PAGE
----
Because shoes are being constructed as a metonym of/for female interest, thereby indicating that the person doing the liking is gendered female. Is a real woman. (Thanks, American conflation of gender and sex!) Liking shoes is being linked to the grand category of “things women like,” and is thus gendered feminine in this segment, and arguably much of the time in the American imagination. (I want to say it’s an acting second-order indexical, but I’ll have to check my ling-anth math on that one.) Anyway, the point is that Kovacik, or whoever wrote the segment, is making a big deal out of what would normally be considered a woman-y thing to like because this particular woman’s career is in the military. Part of her identity is being a soldier, which is a traditionally male-gendered pursuit and identity. This constructed juxtaposition is the reason there’s a 2-plus minute story at all.

Let’s be clear: I’m not critiquing the sergeant’s taking note of Jill Biden’s shoes, her liking shoes in general, or anything like that. Liking shoes is not bad. Noticing them in the middle of Iraq does not make Sergeant Berg one thing or another. No, my beef is with NBC’s framing of the story, which they decided was going to be all about this service person’s supposed shoe fetish/fixation. I’m not denying that the sergeant said what she said about shoes or claiming that the news story invented the fact that she genuinely seems to enjoy shoes. She said those things and is proud of having said them, and all that is grand.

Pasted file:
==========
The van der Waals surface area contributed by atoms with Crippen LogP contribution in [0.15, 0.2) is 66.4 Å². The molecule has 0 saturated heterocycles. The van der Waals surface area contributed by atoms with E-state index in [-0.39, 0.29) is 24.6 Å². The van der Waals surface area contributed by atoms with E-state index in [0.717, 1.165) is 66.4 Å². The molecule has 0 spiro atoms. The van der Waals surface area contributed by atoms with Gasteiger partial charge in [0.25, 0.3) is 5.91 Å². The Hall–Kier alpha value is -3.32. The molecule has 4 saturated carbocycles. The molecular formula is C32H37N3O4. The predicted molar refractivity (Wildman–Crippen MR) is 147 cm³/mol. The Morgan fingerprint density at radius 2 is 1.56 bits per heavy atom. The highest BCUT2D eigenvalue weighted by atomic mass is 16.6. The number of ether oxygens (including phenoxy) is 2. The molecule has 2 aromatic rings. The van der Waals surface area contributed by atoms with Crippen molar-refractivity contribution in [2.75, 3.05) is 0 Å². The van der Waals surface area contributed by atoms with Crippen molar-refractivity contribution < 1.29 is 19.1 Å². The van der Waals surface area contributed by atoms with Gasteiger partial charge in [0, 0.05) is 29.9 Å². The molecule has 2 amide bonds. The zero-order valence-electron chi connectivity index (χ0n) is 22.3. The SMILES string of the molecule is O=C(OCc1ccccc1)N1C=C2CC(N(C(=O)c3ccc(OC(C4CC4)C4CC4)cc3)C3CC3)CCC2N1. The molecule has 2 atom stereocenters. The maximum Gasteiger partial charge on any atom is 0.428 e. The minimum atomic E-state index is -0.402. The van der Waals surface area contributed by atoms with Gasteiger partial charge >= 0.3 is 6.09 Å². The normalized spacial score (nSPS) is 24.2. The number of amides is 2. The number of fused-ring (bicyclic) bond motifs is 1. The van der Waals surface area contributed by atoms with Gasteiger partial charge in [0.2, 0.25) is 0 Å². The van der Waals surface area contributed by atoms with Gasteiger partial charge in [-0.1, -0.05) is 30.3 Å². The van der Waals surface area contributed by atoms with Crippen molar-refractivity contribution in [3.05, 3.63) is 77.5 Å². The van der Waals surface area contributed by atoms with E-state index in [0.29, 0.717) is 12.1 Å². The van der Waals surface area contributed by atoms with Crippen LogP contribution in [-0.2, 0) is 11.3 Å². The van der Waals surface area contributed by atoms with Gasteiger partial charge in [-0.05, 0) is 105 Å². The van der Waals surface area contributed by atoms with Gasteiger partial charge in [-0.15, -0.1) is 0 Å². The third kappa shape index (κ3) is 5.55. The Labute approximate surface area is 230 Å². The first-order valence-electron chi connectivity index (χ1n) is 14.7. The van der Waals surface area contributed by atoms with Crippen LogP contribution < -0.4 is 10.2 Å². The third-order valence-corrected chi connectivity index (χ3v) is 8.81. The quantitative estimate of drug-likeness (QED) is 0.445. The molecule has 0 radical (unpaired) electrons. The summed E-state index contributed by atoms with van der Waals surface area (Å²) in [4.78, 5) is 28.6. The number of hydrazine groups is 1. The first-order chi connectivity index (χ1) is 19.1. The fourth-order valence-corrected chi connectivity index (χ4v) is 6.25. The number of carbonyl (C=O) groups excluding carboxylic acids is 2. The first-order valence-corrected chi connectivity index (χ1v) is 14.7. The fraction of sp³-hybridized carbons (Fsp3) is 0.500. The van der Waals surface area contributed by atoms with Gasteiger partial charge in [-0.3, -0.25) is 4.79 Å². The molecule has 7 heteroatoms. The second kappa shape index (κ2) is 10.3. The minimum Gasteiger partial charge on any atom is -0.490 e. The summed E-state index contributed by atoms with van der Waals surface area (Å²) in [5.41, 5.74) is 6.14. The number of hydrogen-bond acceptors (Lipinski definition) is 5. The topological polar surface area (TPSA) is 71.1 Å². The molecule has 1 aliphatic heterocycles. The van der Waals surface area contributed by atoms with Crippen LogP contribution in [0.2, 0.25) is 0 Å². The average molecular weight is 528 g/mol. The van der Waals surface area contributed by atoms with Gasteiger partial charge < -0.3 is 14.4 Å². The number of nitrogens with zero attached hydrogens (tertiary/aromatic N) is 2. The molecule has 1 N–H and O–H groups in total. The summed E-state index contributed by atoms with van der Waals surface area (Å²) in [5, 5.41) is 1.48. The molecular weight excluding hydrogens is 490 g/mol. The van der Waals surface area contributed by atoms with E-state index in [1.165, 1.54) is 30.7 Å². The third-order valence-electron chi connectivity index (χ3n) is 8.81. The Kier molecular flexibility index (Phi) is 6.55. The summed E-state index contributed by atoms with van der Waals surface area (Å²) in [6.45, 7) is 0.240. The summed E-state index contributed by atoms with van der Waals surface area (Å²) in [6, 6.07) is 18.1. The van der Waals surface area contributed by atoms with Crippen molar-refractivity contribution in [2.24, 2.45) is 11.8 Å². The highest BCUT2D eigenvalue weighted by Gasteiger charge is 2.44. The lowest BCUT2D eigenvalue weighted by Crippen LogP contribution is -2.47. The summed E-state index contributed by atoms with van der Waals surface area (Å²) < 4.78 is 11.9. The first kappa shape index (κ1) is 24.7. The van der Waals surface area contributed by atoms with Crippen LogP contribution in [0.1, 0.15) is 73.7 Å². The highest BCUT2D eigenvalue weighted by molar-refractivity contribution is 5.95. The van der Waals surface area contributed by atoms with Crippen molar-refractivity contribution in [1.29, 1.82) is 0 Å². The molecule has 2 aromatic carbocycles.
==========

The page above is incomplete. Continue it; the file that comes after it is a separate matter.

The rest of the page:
My point is that NBC asked her the questions and edited her interview to make the focus on the shoes. They decided the story was going to be about how novel-and-yet-expected it was that a female soldier would still like shoes. That you could put war into a woman, but you can’t take the woman out of a soldier. The story-maker/interviewer, Robert Kovacik, was the one who framed the narrative as simultaneously surprising (look! even women soldiers like shoes!) and predictable (of course the soldier can’t stop thinking about shoes; she’s a woman!)